Announcing DSpace 3.0 and Changes to DSpace Release Numbering
Submitted by on Mon, 2012-03-12 11:56
From Tim Donohue on behalf of the DSpace Committers.
Ithaca, NY I'd like to formally announce a change to the DSpace Release Numbering Scheme, as well as the upcoming 3.0 release.
In the past, we have had a "three-tiered" numbering scheme ([major].[minor].[subminor]), e.g. 1.8.0, 1.8.1, 1.8.2. However, over the years, we've heard feedback that this numbering scheme could be confusing, as it was unclear which releases contained brand new features and which releases only contained bug fixes.
Therefore, we've decided to simplify our release numbering scheme to just two numbers.
New DSpace Release Numbering Scheme
'[major].[minor]' (e.g. 3.0, 3.1, 3.2)
This new numbering scheme will be used as follows:
• Major Releases: incrementing the first number ('major') will represent a new MAJOR release of DSpace. A major release may include any or all of the following: new features, system improvements, architectural changes, bug fixes. All major releases end in ".0", so "3.0", "4.0", and "5.0" would all represent major releases.
• Minor Releases: incrementing the second number ('minor') will represent a new MINOR release of DSpace. A minor release will *only include* bug fixes to an existing major release. For example, "3.1" and "3.2" would represent two minor releases which only include bug fixes to the "3.0" major release.
DSpace 3.0: Fall 2012
As a related announcement, the DSpace Committers would like to announce that in Fall 2012 we will be releasing DSpace 3.0. This release is tentatively scheduled for October or November of this year.
DSpace 3.0 will be the next major release of the platform. It will immediately follow the 1.8.x releases, providing new features/improvements/fixes to the existing DSpace platform. We are in the early planning process for 3.0 features, but you can follow along with the planning process on the 3.0 Release Notes page:
The DSpace Committers will continue to strive to release one major version of DSpace each year, followed by any necessary minor releases (to fix any bugs that may be found). Per our new Release Numbering Scheme, after 3.0 is released in late 2012, we plan to release 4.0 in late 2013, 5.0 in late 2014, etc.
What happened to DSpace 2.0?
Some may be wondering what has happened to the often talked about "DSpace 2.0"? After much discussion, the Committers along with members of the DSpace Community Advisory Team (DCAT) have decided to forgo releasing a "DSpace 2.0".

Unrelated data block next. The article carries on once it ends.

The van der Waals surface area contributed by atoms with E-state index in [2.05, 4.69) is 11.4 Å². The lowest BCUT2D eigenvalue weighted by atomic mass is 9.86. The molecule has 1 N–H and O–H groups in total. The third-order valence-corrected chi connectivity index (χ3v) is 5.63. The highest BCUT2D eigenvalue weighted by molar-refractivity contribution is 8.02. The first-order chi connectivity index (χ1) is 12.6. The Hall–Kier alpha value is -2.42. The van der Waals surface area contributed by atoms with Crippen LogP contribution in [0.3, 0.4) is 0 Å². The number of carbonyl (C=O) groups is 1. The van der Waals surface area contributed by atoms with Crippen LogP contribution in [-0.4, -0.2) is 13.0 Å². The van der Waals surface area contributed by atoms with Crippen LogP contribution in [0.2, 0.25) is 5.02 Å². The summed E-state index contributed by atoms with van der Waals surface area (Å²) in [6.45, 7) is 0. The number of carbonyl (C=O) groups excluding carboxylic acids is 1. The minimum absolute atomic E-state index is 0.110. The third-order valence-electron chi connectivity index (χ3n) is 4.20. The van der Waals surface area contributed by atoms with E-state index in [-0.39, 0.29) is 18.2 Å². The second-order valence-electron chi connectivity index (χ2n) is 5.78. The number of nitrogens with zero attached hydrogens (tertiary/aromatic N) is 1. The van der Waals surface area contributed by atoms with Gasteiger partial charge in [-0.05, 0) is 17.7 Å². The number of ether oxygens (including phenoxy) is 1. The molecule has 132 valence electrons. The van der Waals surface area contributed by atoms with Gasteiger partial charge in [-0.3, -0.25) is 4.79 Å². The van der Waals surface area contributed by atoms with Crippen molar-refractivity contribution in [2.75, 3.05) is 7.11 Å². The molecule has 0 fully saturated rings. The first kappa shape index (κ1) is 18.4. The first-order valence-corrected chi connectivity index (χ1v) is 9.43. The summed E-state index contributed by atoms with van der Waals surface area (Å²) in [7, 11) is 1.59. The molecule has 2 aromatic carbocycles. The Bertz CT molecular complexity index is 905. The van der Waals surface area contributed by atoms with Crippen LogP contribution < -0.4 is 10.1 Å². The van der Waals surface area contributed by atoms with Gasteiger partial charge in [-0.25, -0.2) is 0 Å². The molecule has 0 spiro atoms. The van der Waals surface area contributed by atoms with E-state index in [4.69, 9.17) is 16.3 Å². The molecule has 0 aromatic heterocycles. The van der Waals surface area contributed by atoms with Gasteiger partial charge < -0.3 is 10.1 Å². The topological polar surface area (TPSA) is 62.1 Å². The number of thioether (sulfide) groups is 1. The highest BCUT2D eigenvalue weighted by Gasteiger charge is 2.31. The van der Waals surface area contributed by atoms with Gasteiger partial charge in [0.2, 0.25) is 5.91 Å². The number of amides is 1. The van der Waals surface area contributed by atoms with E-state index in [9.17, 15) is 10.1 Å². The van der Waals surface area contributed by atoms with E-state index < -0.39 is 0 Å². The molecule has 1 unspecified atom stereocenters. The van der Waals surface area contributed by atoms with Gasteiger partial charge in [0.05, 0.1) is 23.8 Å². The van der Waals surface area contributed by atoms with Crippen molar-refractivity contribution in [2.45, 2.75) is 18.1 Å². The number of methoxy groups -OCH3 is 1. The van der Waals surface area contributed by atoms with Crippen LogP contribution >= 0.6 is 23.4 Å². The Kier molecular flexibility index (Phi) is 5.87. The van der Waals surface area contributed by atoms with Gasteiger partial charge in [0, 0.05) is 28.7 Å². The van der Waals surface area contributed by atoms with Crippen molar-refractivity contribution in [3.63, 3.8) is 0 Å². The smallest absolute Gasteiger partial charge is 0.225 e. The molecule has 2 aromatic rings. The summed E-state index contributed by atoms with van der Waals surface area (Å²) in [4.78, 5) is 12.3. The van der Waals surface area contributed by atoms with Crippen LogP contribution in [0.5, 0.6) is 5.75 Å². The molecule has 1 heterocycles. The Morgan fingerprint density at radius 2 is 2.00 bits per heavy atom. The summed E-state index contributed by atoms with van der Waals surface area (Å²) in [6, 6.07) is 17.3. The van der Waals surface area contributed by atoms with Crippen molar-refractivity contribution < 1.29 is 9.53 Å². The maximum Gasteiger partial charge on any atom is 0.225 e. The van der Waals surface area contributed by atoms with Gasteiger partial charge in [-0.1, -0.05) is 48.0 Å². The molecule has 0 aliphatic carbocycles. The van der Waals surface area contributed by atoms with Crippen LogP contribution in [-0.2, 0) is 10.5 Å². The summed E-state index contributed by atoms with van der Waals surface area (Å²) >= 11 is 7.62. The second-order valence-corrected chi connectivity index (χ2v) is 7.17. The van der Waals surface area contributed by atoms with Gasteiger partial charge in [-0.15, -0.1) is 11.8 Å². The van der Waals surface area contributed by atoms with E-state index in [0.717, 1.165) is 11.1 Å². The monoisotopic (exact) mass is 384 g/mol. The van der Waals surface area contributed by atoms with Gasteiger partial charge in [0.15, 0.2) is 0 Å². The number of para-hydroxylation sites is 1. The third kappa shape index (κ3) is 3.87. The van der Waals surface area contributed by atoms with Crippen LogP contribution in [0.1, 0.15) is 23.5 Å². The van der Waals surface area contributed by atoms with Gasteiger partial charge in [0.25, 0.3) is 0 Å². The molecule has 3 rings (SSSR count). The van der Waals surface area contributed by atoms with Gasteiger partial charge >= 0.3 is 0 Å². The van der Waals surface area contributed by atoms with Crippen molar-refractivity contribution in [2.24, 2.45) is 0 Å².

The reasons for this decision were numerous and include:
• The vision of DSpace 2.0 has gone through many different lists of proposed features over the past 8 years:
- Discussion of 2.0 first began in 2004, with Robert Tansley's original proposal for a 2.0 release
- A reworking of the 2.0 concept happened in 2006, during a DSpace Architectural Review
- A further reworking of the 2.0 concept occurred in 2008-2009 when a prototype version of DSpace 2.0 was built and demoed at Open Repositories 2009 (https://wiki.duraspace.org/
• As detailed above, much of the planning around a 2.0 is now many years old. Although great ideas/concepts have come out of that work, much of it does need to be reanalyzed for the modern repository environment.
• "2.0" has always been talked about as a "revolutionary" change to the DSpace software platform. In reality, we've found that many of these platform improvements have been incremental in nature and have been included over many releases (for example, nearly every major release in recent years has included some code/concepts from the 2009 DSpace 2.0 Prototype).
• Because the 2.0 release has a perception of being "revolutionary" in nature, it would be difficult to ever fully meet the expectations/assumptions that have built up around this release over time.
• We all feel that the DSpace Community's immediate needs are better met by incremental changes (over several releases) than by revolutionary changes (over a single release). We feel that incremental changes provide an easier upgrade path between current and future releases of DSpace.
Therefore, many of the ideas/concepts of "DSpace 2.0" may still be coming to the modern DSpace platform. But, they will continue to be added incrementally over several releases. The ideas behind "2.0" still live on, even while the DSpace release numbering has changed.
For more information about 3.0 or the decisions around forgoing a 2.0 release, see: